… of providing a public service, this chap thought he would share a few of the lines from the article and provide commentary.
Important to note that to save you the click through – which will want you to know that you are running an ad blocker if you are running a tracking blocker (go figure) … we have examined the piece and present you with the results below.
It is the AD Industry that keeps the term ad blocker high in out minds so that we feel guilty if we switch them off – implication being that we are simply taking the food out of their children’s mouths ….how else can they make a living?
The Chaps, aware as we are of a long cultural heritage, were impressed to see this account of a recent protest. The organizers’ call was “Get in the streets with us! March with us. Bring pots, pans, drums, whistles anything noisey!” Among many other responses, this one was recorded in Tucson, Arizona, protesting an appearance by Steve Bannon.
Yes, the Chaps’ interest was piqued partly by the topic and the person protested, but significantly by the style of the protest — specifically, a community using cacophonous noise and chanting to show its disapproval of unacceptable behavior, and to shame someone for it. (Note the actual cries of “Shame!”)
Whether they realized it or not, the protestors were continuing a very long and honored tradition. This type of popular protest goes by many names, and goes back a long way. “Charivari” seems to be the oldest recorded name.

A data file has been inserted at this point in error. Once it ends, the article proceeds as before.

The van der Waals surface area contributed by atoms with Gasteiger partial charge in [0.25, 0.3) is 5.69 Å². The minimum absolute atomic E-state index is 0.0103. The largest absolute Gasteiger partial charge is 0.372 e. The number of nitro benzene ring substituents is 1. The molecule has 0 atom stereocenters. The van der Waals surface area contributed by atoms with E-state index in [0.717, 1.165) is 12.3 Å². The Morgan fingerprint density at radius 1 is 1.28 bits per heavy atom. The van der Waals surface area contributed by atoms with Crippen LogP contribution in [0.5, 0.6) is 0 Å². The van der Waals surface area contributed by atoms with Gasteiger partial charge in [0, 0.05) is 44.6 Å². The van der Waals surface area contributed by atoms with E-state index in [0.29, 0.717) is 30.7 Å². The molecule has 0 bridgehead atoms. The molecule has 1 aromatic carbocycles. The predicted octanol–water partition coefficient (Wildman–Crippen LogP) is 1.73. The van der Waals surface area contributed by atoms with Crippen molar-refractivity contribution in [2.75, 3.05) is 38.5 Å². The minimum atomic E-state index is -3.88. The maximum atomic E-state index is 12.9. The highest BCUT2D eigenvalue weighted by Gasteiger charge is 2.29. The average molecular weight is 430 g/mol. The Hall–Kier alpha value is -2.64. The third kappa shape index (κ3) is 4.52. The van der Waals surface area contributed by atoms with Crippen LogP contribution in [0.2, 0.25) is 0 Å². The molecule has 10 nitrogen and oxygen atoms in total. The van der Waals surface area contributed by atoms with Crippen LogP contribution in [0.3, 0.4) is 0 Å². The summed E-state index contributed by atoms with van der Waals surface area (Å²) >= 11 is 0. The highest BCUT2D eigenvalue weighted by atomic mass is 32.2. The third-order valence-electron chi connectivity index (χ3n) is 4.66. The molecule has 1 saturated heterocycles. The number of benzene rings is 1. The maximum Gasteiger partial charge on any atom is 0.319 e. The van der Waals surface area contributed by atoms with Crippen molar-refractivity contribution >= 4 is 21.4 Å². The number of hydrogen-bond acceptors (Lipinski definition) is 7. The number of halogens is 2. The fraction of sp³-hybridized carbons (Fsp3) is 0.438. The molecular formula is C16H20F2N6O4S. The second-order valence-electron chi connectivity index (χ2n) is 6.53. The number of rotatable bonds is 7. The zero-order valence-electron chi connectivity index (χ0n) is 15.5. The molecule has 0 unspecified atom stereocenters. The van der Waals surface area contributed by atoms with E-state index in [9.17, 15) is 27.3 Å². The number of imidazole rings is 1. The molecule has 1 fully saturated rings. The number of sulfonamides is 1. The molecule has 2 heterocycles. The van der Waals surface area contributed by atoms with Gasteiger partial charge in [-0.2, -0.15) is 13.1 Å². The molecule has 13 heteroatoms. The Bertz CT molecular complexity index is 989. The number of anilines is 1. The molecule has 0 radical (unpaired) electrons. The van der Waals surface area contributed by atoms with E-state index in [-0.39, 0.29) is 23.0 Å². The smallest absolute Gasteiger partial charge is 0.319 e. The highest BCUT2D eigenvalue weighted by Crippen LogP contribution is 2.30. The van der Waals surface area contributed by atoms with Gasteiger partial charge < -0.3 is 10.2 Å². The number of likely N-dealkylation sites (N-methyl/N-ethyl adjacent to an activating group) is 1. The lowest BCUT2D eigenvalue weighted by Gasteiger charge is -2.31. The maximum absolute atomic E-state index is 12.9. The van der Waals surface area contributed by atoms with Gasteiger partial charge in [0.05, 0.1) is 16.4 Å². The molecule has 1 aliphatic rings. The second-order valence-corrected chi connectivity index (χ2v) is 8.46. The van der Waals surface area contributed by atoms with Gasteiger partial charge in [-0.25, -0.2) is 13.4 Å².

The origin of the word charivari is likely from the Vulgar Latin caribaria, plural of caribarium, already referring to the custom of rattling kitchenware with an iron rod, itself probably from the Greek καρηβαρία (karēbaría), literally “heaviness in the head” but also used to mean “headache”, from κάρα “head” and βαρύς “heavy”.
In England it was often termed “rough music,” or “Skimmington ride,” and in the United States, “Shivaree.”
[A] folk custom in which the community gives a noisy, discordant mock serenade, frequently with pounding on pots and pans, also known as rough music. The loud, public ritual evolved to a form of social coercion, for instance, to force an as-yet-unmarried couple to wed… To “ride such a person skimmington” involved exposing them or their effigy to ridicule on a cart, or on the back of a horse or donkey. Some accounts describe the participants as carrying ladles and spoons with which to beat each other, at least in the case of skimmingtons prompted by marital discord.
It is even possible the “Skimmington Ride” developed into the great old American custom of “Running out of town on a rail.” After all …
During a rough music performance, the victim could be displayed upon a pole or donkey… Charivari was sometimes called “riding the ‘stang“, when the target was a man who had been subject to scolding, beating, or other abuse from his wife. The man was made to “ride the ‘stang”, which meant that he was placed backwards on a horse, mule or ladder and paraded through town to be mocked, while people banged pots and pans.
… and here’s the purported US version, from George Clooney’s “O Brother Where Art Thou”:
Pretty close, we’d say. And how happy the Chaps are to see such an appropriate revival of the old customs.
One last side note — or, as the Chaps like to say, “And Another Thing…”
So the great tradition of robust British satire — often scabrous, scatological, and even vicious, and including Monty Python and Spitting Image, even through to the Chaps themselves — owes its existence to a Middle Ages form of folk protest. A proud and venerable heritage indeed.
The Chaps do bring a certain amount of savvy to bear —
… but there are those times — actually, those meetings — when, oh goodness, that’s far from enough. And with the best will in the world, we end up as The Expert, in a time not good for Experts, and in a room full of Other Agendas…